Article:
Last weekend, we took a long-awaited trip to Asheville in order to visit Biltmore, George Vanderbilt’s mansion and estate in the heart of the western North Carolina mountains. I had been anticipating a trip to Biltmore for years, and I had heard a lot about it beforehand. I also love historic house museums, and Biltmore seemed like it ought to be the grandfather of all historic house museums. So, needless to say, I was very excited to finally see it. In this post, I will share my thoughts about Biltmore from the perspectives of both a museum professional and a tourist.
Although we planned to visit Biltmore during the day, we realized too late that the group tickets through Mike’s work that we had purchased would not allow us to make reservations for the house, and house tours sold out on Saturday. Tickets were still available for the evening Candlelight Tour though (house tour starting at 10 pm!), so we opted for that (we really wanted to see Biltmore!). There are no two ways about it – Biltmore tickets are exorbitantly expensive. They are priced in the range of theme park tickets, not tickets for a museum, which I could not reconcile in my mind until I visited and better understood what appear to be Biltmore’s priorities (more on those later).
We arrived for the Candlelight Tour before dark so we would have a chance to see the exterior of the house and grounds in daylight. No doubt about it, Biltmore itself is impressive, and its setting is just gorgeous. It was very cool to see the sun set behind the house. After dark, we had dinner at the Library Lounge at the Inn on Biltmore Estate, which was delicious, elegant, and much less expensive than the other table service options on the estate.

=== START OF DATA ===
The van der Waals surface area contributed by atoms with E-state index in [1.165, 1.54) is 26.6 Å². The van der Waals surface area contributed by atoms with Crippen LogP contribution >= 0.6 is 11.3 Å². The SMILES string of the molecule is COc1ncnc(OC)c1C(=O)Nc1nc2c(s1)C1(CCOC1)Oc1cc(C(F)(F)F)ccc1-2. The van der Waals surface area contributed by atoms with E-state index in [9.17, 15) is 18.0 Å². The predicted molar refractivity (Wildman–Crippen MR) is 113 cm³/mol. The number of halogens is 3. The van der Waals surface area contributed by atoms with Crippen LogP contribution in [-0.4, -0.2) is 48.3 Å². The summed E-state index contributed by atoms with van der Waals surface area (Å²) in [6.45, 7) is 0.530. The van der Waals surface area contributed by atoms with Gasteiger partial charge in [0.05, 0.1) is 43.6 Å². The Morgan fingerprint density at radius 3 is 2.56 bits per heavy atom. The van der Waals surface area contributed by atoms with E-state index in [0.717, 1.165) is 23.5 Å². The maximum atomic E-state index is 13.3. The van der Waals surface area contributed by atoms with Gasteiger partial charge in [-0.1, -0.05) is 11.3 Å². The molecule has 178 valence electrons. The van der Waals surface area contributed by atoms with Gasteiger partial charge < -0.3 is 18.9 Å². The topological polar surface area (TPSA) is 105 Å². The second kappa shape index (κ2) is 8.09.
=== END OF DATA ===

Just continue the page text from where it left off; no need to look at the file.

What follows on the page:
Then we spent a couple of hours walking around Antler Hill Village. Somehow, I had gotten the impression that Antler Hill Village, which is about five miles away from the main house, was a recreation of the gathering places of the community that lived on the estate. I was hoping to learn a lot about the tenants and servants who worked for Vanderbilt. But, alas, Antler Hill Village is made up of modern shops, restaurants, and the Biltmore winery. Most of the structures, with the exception of the winery which is housed in an old dairy barn, are not historic. It felt much more like a theme park recreation of a village than a real historic village; the latter may not have been the intention of the designers anyway.
There is a relatively small exhibit in one of the buildings at Antler Hill Village that discusses George and Edith Vanderbilt and their life on the estate. Highlights of the exhibit include their family life at Biltmore, their travels, their charitable work in and around Asheville, and their decision not to sail on the Titanic at the last minute. The exhibit is very well produced and has some fascinating artifacts, including several very rare ones from the Titanic. (Although the Vanderbilts sailed on another ship, one of their footmen sadly did sail on the Titanic and perished.) Although I enjoyed the exhibit immensely, by this point in our visit, I sensed an absence of any kind of interpretation of the community that lived on the estate, except as they existed as objects of the Vanderbilts’ charitable efforts. The exhibit ended with a film narrated by a Vanderbilt descendant who still lived on the estate grounds and, we later learned, worked for Biltmore. The realization that Biltmore is still family-owned made the site’s interpretation make a little more sense; those who run the estate appear to be primarily interested in preserving the legacy of their ancestors, certainly an understandable and worthy goal.